Tuesday, June 15, 2004

Out of the Blue (Part VI)

Moving On: The Letter (to her)
If relationships were vehicles, then my brief time with Gabrielle would have clearly been a top-fuel dragster on the quarter-mile. A proverbial flurry of squealing tires and nitromethane fumes, flaming out halfway down the short track — coasting to the finish line. Nobody plans for these kind of things; sometimes the fuel mixture just isn’t right. Sometimes things just fizzle.

When things started to break down, I tried to continue to see her, but it eventually just became more than I wanted to deal with. I was a mess. To make matters worse, I had horribly over-committed myself to a school workload that would have been tough even if I wasn’t an athlete. The pressure of upper-division coursework at the university level, combined with my first run at NCAA gymnastics competition was starting to take a toll on me.

I would write letters to Gabrielle as I began to see her less and less. We still talked on the phone, but even that was becoming an agonizing exercise. I can remember just feeling so tight that I wanted to burst out of my skin. Finally I decided I had to step away completely — for my own sake. I wrote her a “Dear Gab” letter. I told her everything that was on my mind. I said that I respected who and where she was in her life, but that my feelings for her were just too strong for me to pretend that we were just friends. I told her I had to step back. I said everything I wanted to say, because I honestly never expected to see her again — and I didn’t.

The pain I felt in my heart however, would soon be overshadowed by something much worse.

Oh, My Achin’ Back
While competing in our league finals, I lost control on a new dismount I was attempting in competition for only the second time. I landed on my back, and my backward rotation left me perilously close to landing squarely on my neck. I suffered a compression fracture of the 5th lumbar vertebrae (the last one before the tailbone). How fitting; I now had a broken back to go along with my broken heart.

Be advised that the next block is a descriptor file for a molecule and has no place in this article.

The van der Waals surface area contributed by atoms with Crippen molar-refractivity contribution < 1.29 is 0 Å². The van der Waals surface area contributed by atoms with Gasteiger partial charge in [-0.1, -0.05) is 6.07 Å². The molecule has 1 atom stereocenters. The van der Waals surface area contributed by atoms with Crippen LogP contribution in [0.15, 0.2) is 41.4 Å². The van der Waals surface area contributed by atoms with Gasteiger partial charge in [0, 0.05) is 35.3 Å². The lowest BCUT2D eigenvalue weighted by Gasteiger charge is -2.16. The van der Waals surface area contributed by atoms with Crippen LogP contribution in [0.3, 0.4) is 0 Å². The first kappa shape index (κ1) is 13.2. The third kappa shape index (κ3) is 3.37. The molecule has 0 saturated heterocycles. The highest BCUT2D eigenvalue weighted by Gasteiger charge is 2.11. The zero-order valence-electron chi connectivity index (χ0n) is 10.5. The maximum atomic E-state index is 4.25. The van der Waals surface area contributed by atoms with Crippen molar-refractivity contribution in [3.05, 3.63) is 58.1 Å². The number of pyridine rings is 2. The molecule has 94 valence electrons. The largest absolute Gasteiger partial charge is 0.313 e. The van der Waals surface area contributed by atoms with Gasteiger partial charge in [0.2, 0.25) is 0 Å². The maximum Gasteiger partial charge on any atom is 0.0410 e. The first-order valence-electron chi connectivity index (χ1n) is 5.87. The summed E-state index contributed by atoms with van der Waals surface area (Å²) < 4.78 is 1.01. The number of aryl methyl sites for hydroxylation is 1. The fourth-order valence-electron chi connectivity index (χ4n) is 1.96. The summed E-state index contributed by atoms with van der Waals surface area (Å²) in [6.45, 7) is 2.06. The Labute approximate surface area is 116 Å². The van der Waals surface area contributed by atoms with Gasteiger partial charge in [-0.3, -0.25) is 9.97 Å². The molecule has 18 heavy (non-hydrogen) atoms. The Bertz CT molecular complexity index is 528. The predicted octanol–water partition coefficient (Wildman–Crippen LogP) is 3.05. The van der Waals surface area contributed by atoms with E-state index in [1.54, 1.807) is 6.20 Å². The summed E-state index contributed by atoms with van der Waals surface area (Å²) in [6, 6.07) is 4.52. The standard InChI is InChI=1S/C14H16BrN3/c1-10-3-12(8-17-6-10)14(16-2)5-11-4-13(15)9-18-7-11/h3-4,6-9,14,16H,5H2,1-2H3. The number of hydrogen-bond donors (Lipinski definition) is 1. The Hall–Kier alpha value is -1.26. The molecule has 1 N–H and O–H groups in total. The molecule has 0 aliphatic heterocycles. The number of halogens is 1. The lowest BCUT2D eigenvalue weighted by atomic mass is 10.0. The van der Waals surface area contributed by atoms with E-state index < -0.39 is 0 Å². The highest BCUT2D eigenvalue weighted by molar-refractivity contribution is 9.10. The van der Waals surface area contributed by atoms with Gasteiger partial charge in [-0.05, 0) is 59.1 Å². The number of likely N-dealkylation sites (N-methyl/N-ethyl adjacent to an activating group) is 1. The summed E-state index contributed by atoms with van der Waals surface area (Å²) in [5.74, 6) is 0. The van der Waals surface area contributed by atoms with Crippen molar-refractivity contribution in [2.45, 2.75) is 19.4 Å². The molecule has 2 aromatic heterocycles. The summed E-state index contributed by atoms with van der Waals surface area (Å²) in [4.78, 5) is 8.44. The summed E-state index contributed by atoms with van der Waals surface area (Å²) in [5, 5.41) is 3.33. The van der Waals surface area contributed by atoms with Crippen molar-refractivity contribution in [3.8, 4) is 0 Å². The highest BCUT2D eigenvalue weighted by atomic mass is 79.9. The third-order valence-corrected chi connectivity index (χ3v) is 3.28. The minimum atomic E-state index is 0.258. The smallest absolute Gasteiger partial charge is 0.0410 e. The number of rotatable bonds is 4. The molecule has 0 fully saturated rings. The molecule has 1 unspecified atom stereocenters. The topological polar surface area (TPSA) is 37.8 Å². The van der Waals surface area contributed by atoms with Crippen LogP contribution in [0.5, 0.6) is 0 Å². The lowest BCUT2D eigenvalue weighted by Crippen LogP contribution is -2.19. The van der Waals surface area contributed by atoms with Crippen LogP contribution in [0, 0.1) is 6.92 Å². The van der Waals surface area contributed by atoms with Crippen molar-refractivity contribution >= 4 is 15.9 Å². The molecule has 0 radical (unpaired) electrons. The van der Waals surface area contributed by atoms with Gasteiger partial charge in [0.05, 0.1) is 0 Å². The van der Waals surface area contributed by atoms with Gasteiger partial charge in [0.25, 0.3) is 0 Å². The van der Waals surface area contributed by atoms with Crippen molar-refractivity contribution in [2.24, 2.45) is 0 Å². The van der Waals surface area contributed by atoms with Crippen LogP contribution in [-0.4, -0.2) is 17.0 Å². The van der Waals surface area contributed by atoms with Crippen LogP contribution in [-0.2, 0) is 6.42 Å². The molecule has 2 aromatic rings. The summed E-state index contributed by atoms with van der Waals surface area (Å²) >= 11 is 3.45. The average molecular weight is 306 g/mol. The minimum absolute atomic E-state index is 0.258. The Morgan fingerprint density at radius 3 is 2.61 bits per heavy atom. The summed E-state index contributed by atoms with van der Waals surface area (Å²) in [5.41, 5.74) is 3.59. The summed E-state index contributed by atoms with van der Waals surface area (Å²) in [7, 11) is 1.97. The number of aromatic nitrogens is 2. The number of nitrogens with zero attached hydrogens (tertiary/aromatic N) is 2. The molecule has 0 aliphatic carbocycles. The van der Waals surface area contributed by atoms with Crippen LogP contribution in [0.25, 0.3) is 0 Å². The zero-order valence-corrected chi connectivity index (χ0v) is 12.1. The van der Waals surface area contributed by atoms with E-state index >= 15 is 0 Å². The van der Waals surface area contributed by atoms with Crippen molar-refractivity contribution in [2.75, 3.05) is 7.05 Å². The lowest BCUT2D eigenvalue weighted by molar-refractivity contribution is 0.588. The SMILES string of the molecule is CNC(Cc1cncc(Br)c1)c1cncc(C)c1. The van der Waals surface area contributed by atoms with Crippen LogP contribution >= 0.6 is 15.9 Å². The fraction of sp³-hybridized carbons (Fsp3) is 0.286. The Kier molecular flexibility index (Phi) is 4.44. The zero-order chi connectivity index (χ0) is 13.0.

I had to be carried off on a stretcher, and spent the night in the hospital.

That was the bad news. The good news was that since I was in bed for the next 6 weeks I was granted a medical withdrawal from my classes for the semester, in which I was making straight Ds.

So I had some time to think about things. That was another bittersweet experience. One thing I thought about was what I’d learned from the last few crazy months. The obvious answer was that I needed to forget about Gabrielle and move on with my life. I needed to stop worrying about things I couldn’t control and direct my energy on things that I could. And so I did.

The Road to the Finals
At the earliest point I could get the go-ahead from the doctor, I began training for the 1978 season. My back healed completely (or so I thought at the time…but that’s another story), and I had a great Summer. I came back to school that Fall for my final year of competition in shape and ready to go. I was ranked in the top 20 in the nation consistently throughout season and achieved my goal of qualifying for the 1978 NCAA Finals. The final routine of my collegiate career was perhaps the best I'd ever performed. Time seemed to stand still. I felt strong. I nailed the dismount.

It was a good way to go out.

Next: Mixed Messages: The Letter (from her)
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